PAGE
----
Judge irked at Bromwell delay move

Papers reveal dispute before ex-senator's lawyers quit

March 23, 2007|By Matthew Dolan | Matthew Dolan,Sun reporter

Roughly a week before attorneys for former state Sen. Thomas L. Bromwell Sr. unexpectedly left the case, a federal judge criticized the defense team for attempting to intimidate him and government prosecutors into delaying the trial.

In secret court documents made public at The Sun's request this week, U.S. District Judge J. Frederick Motz responds in a private March 6 phone call to a slew of pleadings made by attorneys for the Baltimore County Democrat and his wife, who are facing public corruption charges.

The Bromwells' attorneys - Joshua Treem and Gerard P. Martin - suddenly left the case March 16 for "irreconcilable conflicts of interest," according to Motz.

"I'm telling you, I'm not going to be bullied either by Mr. Martin telling me that he can't be effective unless the trial's postponed," Motz told the lawyers in the noontime conference call.

The attorneys, prosecutors and judge in the case all declined to talk about the conflict issue. The trial, which had been expected to begin this month, has been pushed back to an undetermined date this fall. The Bromwells have not officially retained new attorneys, according to prosecutors.

It's unclear whether the Bromwells' ability to pay their lawyers had any impact on their attorneys' abrupt departure.

In another call talking about the Bromwells' legal defense fund, Martin referred to the issue on Jan. 30, saying that the lawyers do not expect to make enough to cover their fees in the case.

"We are never going to get above zero," Martin told Motz. "We are always going to be in the hole in this case."

In an indictment unsealed in October 2005, federal prosecutors accused Bromwell of accepting bribes from a local construction company executive in exchange for help in securing publicly funded contracts. His wife, Mary Patricia Bromwell, is accused of accepting a salary for a no-show job at a subcontractor controlled by that construction company in return for her husband's influence.

Defense lawyers have responded in court papers that the government has shown no proof that the crimes outlined rise to the level of federal racketeering and question prosecutors' ability to show a quid pro quo for the Bromwells' alleged crimes.

The new disclosures do not directly address why the attorneys left the case on the eve of trial. Motz, who released hundreds of pages of transcripts of FBI recordings of the Bromwells, explicitly kept sealed court papers dealing with the issue, including an FBI witness interview report.

In the newly unveiled telephone transcripts, there are entire pages that have been blacked out and other sections redacted in more limited forms.

Earlier this month, Treem and Martin also filed under seal a motion to dismiss the October 2005 indictment against the Bromwells, alleging prosecutorial misconduct.

The attorneys alleged that the indictment against Thomas Bromwell, whom they describe as holding an "unrivaled record of meritorious accomplishment," was a product of a strategy by former Maryland U.S. Attorney Thomas M. DiBiagio.

DiBiagio, then the state's top federal prosecutor, wrote a series of internal e-mails published by The Sun in 2004, in which he called for three "front-page" corruption indictments before Election Day.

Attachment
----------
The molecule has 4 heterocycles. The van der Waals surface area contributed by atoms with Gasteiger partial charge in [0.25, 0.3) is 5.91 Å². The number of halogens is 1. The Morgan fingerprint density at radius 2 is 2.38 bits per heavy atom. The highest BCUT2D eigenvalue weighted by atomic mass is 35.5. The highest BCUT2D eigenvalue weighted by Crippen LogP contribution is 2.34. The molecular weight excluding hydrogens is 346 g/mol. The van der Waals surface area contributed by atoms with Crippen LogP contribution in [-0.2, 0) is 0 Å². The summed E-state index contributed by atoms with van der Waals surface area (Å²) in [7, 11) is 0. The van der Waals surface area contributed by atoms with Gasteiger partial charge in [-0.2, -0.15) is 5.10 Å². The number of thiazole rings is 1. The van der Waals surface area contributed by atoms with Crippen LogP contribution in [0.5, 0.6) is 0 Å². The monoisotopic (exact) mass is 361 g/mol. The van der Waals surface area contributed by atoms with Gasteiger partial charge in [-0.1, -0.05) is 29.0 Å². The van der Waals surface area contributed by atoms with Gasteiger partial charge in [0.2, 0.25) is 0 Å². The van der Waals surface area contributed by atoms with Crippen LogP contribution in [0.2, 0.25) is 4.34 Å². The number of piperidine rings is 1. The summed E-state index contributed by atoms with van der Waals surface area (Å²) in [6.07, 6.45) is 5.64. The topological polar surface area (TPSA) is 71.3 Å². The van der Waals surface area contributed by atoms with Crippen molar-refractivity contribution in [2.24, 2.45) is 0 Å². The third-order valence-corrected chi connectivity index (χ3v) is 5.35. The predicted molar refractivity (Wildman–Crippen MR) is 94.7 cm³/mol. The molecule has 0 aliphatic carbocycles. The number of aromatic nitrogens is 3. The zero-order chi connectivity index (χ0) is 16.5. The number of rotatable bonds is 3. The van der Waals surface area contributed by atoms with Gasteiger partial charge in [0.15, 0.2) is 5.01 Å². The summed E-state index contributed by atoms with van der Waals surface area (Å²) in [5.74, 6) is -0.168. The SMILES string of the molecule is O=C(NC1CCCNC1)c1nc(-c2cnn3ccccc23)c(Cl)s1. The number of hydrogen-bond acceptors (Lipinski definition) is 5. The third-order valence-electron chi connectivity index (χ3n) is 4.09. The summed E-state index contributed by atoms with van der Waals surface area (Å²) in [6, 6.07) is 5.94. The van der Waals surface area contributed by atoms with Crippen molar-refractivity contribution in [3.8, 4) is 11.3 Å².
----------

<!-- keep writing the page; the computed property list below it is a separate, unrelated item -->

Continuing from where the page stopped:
DiBiagio said at the time that he was simply pushing his staff to work harder, and said that his references to "front page" and November were not politically motivated, as some critics suggested.

Treem and Martin wrote that the resulting charges reflected a "systematic and calculated effort by the government to strip Mr. and Mrs. Bromwell of their constitutional rights and their ability to defend themselves," they wrote.

The attorneys complained that prosecutors misused the grand jury process, inappropriately froze the Bromwells' assets before trial and failed to provide the defense team timely and complete access to mountains of evidence amassed by federal agents.

During the transcribed call, Motz appears to grow impatient with the tone of the claims.

"I'm just tired of it. And I'm not going to put up with it," Motz said. Later, he added: "I can only say, I think some of it has been highly unprofessional, the tone of some of the papers. And I expect it to stop."

Current Maryland U.S. Attorney Rod J. Rosenstein said last night that he was pleased by the judge's comments rebuking the defense attorneys.

"It's normal in public corruption cases for defense attorneys to criticize prosecutors and question their motives," Rosenstein said. "I'm satisfied that everything our prosecutors have done has been by the book."

The judge has not officially ruled on the misconduct allegation, according to lawyers in the case.

In a series of other documents, the defense lawyers attempted to get the trial delayed, again citing problems with receiving evidence from prosecutors. The investigation into the Bromwells includes some 600 boxes of FBI and IRS documents and transcripts of interviews with 73 grand jury witness, court papers show.

At the end of one phone call this month, Motz called on both sides for calm and professionalism.

"I really know how tough this is from the defense point of view," Motz said. "Just do it on the basis that life is too short. We've got to live with one another and you've got to live with government counsel and you've got to live with me and I've got to live with all of you for the next three months."

But 10 days later, the issue was moot because Treem and Martin had left the case, and the judge was forced to postpone the trial.

matthew.dolan@baltsun.com

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Archive text at baltimoresun.com/bromwell

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